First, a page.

Apple’s September 12 Event May Mark A Turning Point For iPhone, Apple Watch – Fast Company

We’ll likely see a new (and expensive) iPhone that recognizes faces, an Apple Watch that includes its own connection to the internet, and a refreshed Apple TV that teems with compelling content. Altogether, these evolutions may give us a new perspective on Apple’s mojo on the 10th anniversary of Steve Jobs’s finest creation (the iPhone).

It seems fitting that the event will take place in the Steve Jobs Theater on Apple’s brand-new campus in Cupertino, California. The show starts at 10 a.m. PT/1 p.m. ET on Tuesday, September 12. Apple will stream the event. Fast Company will host a live blog that day, and Harry McCracken and I will be at the event to provide live coverage and commentary.

The Phones

This year marks the 10th anniversary of the iPhone, and by most accounts, we’re likely to see the launch of a genre-busting phone to celebrate the occasion. Apple had a big hit with the iPhone 6 (when the screen got much bigger), but the subsequent releases have yielded less blockbuster power. After the release of the iPhone 7 last year, some pundits and consumers believed Apple was saving up some tasty new features for the anniversary phone. There may have been some truth to that. (Though it must be said that the iPhone 7 Plus, with its dual cameras, was both a leap forward for the phone and a success in the marketplace.)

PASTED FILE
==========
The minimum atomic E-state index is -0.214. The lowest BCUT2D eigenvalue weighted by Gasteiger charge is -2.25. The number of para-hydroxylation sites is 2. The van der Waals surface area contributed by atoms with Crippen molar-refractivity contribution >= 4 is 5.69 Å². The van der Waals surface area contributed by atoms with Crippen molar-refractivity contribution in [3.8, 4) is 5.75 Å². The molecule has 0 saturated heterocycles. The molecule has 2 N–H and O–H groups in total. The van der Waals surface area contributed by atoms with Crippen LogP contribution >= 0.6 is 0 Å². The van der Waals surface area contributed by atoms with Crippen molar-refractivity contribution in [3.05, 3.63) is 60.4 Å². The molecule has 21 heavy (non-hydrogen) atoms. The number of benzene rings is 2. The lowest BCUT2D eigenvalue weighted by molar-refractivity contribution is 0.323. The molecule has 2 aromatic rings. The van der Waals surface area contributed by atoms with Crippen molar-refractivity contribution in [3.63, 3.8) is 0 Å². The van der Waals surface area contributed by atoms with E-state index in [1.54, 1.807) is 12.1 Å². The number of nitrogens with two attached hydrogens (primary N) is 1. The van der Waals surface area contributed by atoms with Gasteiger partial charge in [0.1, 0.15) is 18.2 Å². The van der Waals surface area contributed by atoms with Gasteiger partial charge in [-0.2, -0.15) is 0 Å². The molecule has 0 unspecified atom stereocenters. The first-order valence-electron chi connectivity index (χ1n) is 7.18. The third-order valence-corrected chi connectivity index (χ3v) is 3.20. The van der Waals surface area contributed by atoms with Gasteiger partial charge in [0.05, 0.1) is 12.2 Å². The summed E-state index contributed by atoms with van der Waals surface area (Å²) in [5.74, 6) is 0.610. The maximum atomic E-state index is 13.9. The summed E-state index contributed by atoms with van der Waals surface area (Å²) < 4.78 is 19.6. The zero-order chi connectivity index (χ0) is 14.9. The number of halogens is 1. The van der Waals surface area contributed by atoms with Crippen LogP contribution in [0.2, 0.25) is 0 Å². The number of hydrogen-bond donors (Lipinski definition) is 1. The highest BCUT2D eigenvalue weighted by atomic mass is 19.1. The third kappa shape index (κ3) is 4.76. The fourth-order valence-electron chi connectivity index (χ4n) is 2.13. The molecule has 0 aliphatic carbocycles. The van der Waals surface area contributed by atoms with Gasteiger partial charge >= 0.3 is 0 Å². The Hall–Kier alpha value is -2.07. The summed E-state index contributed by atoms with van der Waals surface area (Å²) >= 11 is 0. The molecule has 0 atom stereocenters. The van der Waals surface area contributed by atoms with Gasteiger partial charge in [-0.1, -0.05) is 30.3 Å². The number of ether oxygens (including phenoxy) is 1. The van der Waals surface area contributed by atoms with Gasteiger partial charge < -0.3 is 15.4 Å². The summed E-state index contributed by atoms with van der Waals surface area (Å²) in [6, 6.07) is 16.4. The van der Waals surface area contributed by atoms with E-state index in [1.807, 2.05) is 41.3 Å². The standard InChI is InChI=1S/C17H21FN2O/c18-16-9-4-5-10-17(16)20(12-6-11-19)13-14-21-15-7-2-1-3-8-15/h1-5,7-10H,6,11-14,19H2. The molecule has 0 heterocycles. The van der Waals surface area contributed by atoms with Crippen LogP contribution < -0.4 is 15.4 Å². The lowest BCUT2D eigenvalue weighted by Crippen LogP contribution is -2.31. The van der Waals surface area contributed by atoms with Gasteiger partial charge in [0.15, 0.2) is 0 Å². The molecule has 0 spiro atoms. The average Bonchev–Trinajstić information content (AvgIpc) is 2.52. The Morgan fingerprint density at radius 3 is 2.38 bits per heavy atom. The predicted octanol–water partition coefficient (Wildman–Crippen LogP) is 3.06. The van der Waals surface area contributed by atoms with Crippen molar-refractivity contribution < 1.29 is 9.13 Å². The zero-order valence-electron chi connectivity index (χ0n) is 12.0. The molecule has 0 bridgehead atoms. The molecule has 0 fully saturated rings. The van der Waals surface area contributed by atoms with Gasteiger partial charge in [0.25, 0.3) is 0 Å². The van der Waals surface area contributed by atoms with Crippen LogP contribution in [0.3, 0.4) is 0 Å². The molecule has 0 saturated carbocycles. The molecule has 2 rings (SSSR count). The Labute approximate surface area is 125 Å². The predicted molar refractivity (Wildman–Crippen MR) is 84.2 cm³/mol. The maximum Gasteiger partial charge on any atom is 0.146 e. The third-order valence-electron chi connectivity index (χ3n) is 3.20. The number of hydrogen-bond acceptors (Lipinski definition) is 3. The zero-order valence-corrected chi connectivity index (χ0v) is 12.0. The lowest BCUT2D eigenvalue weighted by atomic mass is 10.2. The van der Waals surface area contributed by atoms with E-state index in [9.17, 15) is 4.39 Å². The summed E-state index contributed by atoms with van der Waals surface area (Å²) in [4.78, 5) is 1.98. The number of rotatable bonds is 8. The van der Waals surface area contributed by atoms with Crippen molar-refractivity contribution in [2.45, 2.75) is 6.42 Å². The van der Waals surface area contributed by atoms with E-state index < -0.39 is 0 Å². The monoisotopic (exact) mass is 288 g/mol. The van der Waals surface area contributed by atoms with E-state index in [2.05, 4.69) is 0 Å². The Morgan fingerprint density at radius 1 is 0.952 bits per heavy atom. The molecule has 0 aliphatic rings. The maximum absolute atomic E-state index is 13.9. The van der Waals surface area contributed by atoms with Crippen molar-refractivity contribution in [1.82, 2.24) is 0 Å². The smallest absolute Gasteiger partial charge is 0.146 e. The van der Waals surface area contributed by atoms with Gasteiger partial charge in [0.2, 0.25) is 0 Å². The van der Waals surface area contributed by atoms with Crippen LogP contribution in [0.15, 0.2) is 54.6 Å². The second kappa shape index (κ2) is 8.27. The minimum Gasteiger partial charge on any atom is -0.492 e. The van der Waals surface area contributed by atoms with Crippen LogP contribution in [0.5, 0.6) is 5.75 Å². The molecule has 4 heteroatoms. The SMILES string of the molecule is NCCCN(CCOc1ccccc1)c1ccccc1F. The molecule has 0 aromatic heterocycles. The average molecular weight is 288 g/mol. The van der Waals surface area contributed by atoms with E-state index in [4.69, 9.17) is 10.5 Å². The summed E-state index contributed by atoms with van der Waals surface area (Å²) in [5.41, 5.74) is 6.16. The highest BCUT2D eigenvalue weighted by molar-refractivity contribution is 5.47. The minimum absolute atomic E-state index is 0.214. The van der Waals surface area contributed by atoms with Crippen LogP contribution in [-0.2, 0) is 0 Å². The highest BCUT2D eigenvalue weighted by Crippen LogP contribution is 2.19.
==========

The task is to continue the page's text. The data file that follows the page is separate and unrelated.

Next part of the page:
According to the leaks, the 10th-anniversary phone could change the way we interact with smartphones. There will likely be some new lasers and sensors on the phone, most notably on the front for facial recognition. Since there’s reportedly no physical home button on the device (possibly replaced by a software bar at the bottom of the interface), the facial recognition sensor may be the phone’s main method for authenticating the user, replacing TouchID.

There’s also a chance that another 3D laser system will show up on the back of the new phone, which would not only be used for auto-focus but for augmented reality apps. Apple’s augmented reality framework, ARKit, is part of the forthcoming iOS 11, and last spring the company released to developers the tools needed to create AR apps to run on the iPhone. An additional 3D laser on the back of the phone would allow the apps to place digital imagery within the real-world view of the camera more accurately and realistically. If the laser (probably supplied by Lumentum) does not show up in the anniversary phone, we’ll see it in one of next year’s phones.

The new phone is also likely to include wireless charging, a large edge-to-edge OLED screen, glass on front and back, and additional waterproofing. It may also come with a high price tag, starting at around $1,000.


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